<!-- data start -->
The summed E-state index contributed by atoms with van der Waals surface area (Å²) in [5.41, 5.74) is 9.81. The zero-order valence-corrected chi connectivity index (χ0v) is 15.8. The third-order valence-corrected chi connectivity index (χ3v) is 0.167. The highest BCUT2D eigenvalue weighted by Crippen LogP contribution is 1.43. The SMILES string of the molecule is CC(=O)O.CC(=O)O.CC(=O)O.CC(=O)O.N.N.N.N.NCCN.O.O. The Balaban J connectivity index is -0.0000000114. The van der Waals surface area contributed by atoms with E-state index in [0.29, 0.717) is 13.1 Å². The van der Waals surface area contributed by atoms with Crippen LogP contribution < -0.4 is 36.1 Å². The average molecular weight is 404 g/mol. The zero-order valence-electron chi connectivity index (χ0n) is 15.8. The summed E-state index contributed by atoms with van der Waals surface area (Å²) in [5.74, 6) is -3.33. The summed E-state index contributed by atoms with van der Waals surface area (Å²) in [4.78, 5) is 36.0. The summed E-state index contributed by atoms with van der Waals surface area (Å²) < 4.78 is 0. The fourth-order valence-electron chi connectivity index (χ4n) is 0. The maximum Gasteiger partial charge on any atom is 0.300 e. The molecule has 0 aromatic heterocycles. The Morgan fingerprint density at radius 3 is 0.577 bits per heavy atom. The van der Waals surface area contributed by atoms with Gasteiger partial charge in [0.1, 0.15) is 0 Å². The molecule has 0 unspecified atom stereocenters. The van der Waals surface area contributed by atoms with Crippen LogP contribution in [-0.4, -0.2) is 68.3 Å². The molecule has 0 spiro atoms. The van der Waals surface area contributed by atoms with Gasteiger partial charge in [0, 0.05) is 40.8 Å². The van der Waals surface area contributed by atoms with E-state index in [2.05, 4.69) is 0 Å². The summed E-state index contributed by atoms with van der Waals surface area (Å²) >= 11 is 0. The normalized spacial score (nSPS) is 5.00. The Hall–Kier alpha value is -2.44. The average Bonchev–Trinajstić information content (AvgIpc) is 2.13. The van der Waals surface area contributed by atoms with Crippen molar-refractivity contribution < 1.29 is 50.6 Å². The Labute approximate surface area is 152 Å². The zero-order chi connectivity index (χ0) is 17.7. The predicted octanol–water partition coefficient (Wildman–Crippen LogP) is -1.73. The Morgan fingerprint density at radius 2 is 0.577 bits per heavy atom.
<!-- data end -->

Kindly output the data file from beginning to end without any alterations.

The summed E-state index contributed by atoms with van der Waals surface area (Å²) in [5.41, 5.74) is 9.81. The zero-order valence-corrected chi connectivity index (χ0v) is 15.8. The third-order valence-corrected chi connectivity index (χ3v) is 0.167. The highest BCUT2D eigenvalue weighted by Crippen LogP contribution is 1.43. The SMILES string of the molecule is CC(=O)O.CC(=O)O.CC(=O)O.CC(=O)O.N.N.N.N.NCCN.O.O. The Balaban J connectivity index is -0.0000000114. The van der Waals surface area contributed by atoms with E-state index in [0.29, 0.717) is 13.1 Å². The van der Waals surface area contributed by atoms with Crippen LogP contribution < -0.4 is 36.1 Å². The average molecular weight is 404 g/mol. The zero-order valence-electron chi connectivity index (χ0n) is 15.8. The summed E-state index contributed by atoms with van der Waals surface area (Å²) in [5.74, 6) is -3.33. The summed E-state index contributed by atoms with van der Waals surface area (Å²) in [4.78, 5) is 36.0. The summed E-state index contributed by atoms with van der Waals surface area (Å²) < 4.78 is 0. The fourth-order valence-electron chi connectivity index (χ4n) is 0. The maximum Gasteiger partial charge on any atom is 0.300 e. The molecule has 0 aromatic heterocycles. The Morgan fingerprint density at radius 3 is 0.577 bits per heavy atom. The van der Waals surface area contributed by atoms with Gasteiger partial charge in [0.1, 0.15) is 0 Å². The molecule has 0 unspecified atom stereocenters. The van der Waals surface area contributed by atoms with Crippen LogP contribution in [-0.4, -0.2) is 68.3 Å². The molecule has 0 spiro atoms. The van der Waals surface area contributed by atoms with Gasteiger partial charge in [0, 0.05) is 40.8 Å². The van der Waals surface area contributed by atoms with E-state index in [2.05, 4.69) is 0 Å². The summed E-state index contributed by atoms with van der Waals surface area (Å²) >= 11 is 0. The normalized spacial score (nSPS) is 5.00. The Hall–Kier alpha value is -2.44. The average Bonchev–Trinajstić information content (AvgIpc) is 2.13. The van der Waals surface area contributed by atoms with Crippen molar-refractivity contribution < 1.29 is 50.6 Å². The Labute approximate surface area is 152 Å². The zero-order chi connectivity index (χ0) is 17.7. The predicted octanol–water partition coefficient (Wildman–Crippen LogP) is -1.73. The Morgan fingerprint density at radius 2 is 0.577 bits per heavy atom.